Viking necklace discovered in Ireland





An 1150-year-old Viking necklace has been discovered in a cave in Burren National Park, which is located in western Ireland. The discovery has surprised archaeologists, as their has been little evidence of Norse settlements in this region.

The find was announced this week by Dr. Marion Dowd, an archaeologist from the Institute of Technology Sligo, who is leading the excavation of Glencurran cave in the Burren National Park. She said to reporters, "The necklace is the largest Viking necklace to have been found in Ireland. Normally, Vikings necklaces that have been found have five to six glass beads, but this has 71 glass beads covered with gold foil."

She added "It is really bizarre how this necklace from a high-status Viking came to be in a cave in the Burren. There is no parallel for it in Ireland and it is puzzling on a number of fronts. The necklace would have been imported into Ireland from Scandinavia in the late 9th and early 10th century.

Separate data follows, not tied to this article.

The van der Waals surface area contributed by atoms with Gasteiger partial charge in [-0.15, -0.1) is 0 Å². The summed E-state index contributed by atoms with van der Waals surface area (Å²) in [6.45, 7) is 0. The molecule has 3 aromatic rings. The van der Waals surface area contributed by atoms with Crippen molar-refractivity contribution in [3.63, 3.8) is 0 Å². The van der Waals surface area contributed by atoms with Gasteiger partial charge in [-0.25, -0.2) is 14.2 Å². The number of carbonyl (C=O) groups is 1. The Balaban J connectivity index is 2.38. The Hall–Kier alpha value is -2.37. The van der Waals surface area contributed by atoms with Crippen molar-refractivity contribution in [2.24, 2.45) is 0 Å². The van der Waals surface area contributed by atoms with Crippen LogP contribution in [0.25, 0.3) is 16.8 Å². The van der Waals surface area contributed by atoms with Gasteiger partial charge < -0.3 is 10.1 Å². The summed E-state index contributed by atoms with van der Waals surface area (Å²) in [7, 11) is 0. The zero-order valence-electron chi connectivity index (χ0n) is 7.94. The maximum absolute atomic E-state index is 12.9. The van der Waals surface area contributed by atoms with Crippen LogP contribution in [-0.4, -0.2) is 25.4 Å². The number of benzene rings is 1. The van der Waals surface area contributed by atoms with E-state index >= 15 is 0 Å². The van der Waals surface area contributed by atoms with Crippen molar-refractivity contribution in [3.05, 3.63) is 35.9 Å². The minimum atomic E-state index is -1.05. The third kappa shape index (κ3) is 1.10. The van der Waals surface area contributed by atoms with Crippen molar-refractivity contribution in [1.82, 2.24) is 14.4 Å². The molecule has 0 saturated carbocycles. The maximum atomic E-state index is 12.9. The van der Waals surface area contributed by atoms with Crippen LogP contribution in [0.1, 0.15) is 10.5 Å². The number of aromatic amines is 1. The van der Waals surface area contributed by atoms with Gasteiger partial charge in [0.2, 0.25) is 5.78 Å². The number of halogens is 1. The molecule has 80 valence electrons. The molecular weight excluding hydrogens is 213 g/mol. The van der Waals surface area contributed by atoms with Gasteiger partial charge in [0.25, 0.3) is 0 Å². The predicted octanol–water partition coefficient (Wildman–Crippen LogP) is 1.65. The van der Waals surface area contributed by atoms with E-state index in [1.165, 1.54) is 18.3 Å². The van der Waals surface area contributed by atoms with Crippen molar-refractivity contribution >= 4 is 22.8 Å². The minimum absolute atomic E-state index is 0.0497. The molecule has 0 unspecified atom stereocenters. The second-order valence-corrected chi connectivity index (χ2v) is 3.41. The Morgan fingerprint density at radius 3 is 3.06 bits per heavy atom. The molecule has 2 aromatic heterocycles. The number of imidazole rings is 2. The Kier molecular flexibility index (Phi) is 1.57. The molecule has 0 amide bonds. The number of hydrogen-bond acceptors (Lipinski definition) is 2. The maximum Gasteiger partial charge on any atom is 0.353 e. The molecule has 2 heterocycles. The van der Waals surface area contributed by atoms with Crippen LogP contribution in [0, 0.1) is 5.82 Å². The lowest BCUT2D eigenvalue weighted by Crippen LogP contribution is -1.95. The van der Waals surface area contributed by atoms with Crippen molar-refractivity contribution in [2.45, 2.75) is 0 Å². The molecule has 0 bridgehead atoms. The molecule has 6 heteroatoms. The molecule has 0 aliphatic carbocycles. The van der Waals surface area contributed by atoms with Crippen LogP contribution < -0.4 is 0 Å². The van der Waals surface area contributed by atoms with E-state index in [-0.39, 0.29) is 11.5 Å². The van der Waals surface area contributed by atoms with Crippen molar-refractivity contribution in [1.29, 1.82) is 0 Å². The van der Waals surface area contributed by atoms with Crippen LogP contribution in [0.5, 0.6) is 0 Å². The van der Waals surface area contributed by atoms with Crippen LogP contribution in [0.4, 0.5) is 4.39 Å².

"Small numbers of these beads have been found with Viking burials at Kilmainham, Dublin, but nothing like the number found in Glencurran Cave. Such necklaces were worn by high-status Viking women and they might denote a woman's cultural and religious affiliations. These were certainly prestigious items."

Dr Dowd believes that the 9th century necklace may have come to Irish town of Limerick, and from there was sold or traded to Gaelic chieftains living in Burren.

The Burren National Park is small in size, approximately 1500 hectares in size. The cave is located in a remote site in the Burren National Park and according to Dr Dowd "has been the site of important archaeological discoveries since 2004. It is the largest cave excavation in Ireland and the finds have been enormously significant."


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